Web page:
The Court of Appeal has called for clarity over ‘disgracefully complex’ legal aid legislation after an elderly man was committed to prison in the absence of publicly funded legal representation to which he was entitled.
Handing down judgment in Ronald Brown v London Borough of Haringey, Lord Justice McCombe (pictured) said the question of legal aid availability in county court contempt proceedings ‘needs to be clear to lawyer and laymen alike. It is not. The legislation is disgracefully complex’.
Ronald Brown, 80, was appealing a decision made by His Honour Judge David Mitchell in Central London County Court on 27 November 2014 to commit him to prison for a total of 18 months for contempt of court over a breach of injunctions related to nuisance and anti-social behaviour.
Brown claimed his rights under the European Convention on Human Rights were breached, amounting to ‘a serious procedural or other irregularity in the proceedings in the lower court’.
The appeal was allowed. The committal order and factual findings upon which it was based were quashed.
McCombe LJ said Brown’s entitlement to legal aid ‘was never properly understood and determined by the legal aid authorities and, in consequence, the [county court proceedings] went wrong’.
Attempts by Brown’s current solicitors to obtain legal aid for the contempt application were ‘rebuffed by the authorities dealing with civil and criminal legal aid respectively’ that led to Brown attending the committal application ‘with no representation and no information that funding for it would be forthcoming’.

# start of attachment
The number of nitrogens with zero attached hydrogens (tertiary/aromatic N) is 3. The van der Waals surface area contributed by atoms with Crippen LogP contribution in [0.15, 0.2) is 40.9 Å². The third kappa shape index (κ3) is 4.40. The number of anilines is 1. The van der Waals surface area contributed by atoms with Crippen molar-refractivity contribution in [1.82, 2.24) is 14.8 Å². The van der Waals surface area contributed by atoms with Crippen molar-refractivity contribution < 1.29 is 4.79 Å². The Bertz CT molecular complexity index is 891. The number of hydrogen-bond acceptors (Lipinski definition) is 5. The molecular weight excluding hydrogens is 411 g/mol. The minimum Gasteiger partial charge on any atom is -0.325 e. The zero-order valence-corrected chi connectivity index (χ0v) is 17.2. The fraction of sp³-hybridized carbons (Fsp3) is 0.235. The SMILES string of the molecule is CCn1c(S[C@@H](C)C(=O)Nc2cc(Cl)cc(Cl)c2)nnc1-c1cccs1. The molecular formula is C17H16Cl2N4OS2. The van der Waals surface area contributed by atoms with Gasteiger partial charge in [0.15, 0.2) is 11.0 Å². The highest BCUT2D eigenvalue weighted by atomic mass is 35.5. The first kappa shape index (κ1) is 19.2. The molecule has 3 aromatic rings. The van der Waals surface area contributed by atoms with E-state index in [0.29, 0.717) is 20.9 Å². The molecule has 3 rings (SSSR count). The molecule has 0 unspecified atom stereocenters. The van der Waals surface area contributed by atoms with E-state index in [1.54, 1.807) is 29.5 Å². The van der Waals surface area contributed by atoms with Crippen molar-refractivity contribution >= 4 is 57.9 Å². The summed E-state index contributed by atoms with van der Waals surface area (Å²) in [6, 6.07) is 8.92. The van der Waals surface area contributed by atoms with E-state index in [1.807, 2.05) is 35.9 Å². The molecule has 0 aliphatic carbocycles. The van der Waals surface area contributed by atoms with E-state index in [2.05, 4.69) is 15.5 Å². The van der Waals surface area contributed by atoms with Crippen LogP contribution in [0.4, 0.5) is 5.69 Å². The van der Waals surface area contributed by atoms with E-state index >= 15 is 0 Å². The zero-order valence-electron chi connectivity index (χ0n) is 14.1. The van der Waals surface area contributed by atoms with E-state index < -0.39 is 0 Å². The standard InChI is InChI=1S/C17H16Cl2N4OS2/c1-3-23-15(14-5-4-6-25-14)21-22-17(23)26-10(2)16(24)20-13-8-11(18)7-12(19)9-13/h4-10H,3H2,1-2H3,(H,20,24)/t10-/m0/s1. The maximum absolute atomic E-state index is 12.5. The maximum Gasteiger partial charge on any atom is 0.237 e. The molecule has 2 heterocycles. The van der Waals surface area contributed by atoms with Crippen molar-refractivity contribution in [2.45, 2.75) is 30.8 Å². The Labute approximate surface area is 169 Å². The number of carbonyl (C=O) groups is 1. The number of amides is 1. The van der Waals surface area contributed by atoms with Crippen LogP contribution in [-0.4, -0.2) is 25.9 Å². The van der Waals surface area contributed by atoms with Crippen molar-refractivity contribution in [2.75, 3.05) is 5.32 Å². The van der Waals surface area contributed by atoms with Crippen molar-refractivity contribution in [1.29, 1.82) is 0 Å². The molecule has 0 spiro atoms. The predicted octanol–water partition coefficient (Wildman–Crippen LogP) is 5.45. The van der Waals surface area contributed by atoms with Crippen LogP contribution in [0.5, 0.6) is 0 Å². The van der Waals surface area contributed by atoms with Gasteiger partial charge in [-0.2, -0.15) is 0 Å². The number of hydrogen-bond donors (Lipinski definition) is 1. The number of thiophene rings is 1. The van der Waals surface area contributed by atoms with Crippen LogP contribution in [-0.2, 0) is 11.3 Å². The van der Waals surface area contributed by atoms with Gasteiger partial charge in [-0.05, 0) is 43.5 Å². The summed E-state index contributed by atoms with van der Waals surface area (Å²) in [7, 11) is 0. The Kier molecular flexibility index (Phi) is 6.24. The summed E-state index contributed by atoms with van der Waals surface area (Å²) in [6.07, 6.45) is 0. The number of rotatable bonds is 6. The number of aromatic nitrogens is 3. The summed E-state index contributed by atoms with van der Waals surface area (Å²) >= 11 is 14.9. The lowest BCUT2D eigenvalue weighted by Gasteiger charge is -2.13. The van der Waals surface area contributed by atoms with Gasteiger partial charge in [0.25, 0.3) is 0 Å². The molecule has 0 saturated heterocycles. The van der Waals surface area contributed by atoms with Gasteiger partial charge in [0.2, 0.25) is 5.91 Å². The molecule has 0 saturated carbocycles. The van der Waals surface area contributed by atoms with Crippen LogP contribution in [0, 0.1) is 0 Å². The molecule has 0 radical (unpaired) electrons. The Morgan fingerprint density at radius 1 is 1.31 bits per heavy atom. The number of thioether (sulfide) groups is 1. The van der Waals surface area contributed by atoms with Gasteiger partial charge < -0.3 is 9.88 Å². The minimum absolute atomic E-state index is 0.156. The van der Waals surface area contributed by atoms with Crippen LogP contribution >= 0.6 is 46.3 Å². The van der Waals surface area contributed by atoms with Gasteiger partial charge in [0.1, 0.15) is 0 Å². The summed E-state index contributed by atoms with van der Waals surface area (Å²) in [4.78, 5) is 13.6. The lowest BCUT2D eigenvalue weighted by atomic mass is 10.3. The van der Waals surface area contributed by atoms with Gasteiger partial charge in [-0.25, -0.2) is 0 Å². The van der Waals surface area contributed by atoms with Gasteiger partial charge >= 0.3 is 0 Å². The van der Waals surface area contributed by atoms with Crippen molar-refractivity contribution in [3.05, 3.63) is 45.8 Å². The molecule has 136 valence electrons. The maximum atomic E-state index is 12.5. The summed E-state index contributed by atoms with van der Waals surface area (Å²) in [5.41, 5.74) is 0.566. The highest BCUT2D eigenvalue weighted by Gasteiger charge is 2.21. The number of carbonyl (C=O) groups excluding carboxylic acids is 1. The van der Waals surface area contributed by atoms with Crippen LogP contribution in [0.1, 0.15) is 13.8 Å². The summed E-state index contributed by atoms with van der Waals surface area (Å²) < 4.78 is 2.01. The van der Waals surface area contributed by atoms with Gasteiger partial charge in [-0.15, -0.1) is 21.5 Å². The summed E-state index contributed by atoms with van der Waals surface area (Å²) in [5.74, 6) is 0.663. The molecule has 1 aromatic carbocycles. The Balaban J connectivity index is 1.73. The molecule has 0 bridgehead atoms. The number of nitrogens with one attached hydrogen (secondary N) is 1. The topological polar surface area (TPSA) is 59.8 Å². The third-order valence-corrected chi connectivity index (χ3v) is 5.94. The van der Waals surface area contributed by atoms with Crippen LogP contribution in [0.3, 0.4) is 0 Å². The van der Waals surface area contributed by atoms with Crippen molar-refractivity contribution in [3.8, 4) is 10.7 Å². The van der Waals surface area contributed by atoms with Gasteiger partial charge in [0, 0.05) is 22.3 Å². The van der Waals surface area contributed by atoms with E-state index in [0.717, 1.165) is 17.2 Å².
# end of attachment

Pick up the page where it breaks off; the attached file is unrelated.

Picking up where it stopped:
McCombe said that power was given to the director of the Legal Aid Agency to grant such representation, but he noted: ‘Unfortunately, although nothing could be simpler, there is no clear legislative provision providing in straightforward terms that applications for publicly funded representation for committal proceedings in the county court are to be made to the director.’
Brown’s solicitors ‘were sent from “pillar to post” in the weeks before the hearing by the civil and criminal legal aid authorities respectively, and as a result whatever right he might have had to public funding was lost for all practical purposes. There seems to be little doubt that, from a financial point of view, the appellant would have qualified for assistance’.
McCombe encouraged the LAA, the courts service, judiciary, the profession and voluntary organisations that assist litigants ‘to cooperate in ensuring at an early stage in committal proceedings that all concerned are aware of the authority to which legal aid applications in such cases are to be made and what the entitlements are’.
He suggested consideration be given to ‘the promulgation of standard directions’, either on the application notice itself or in any preliminary order regulating the procedure in an individual case.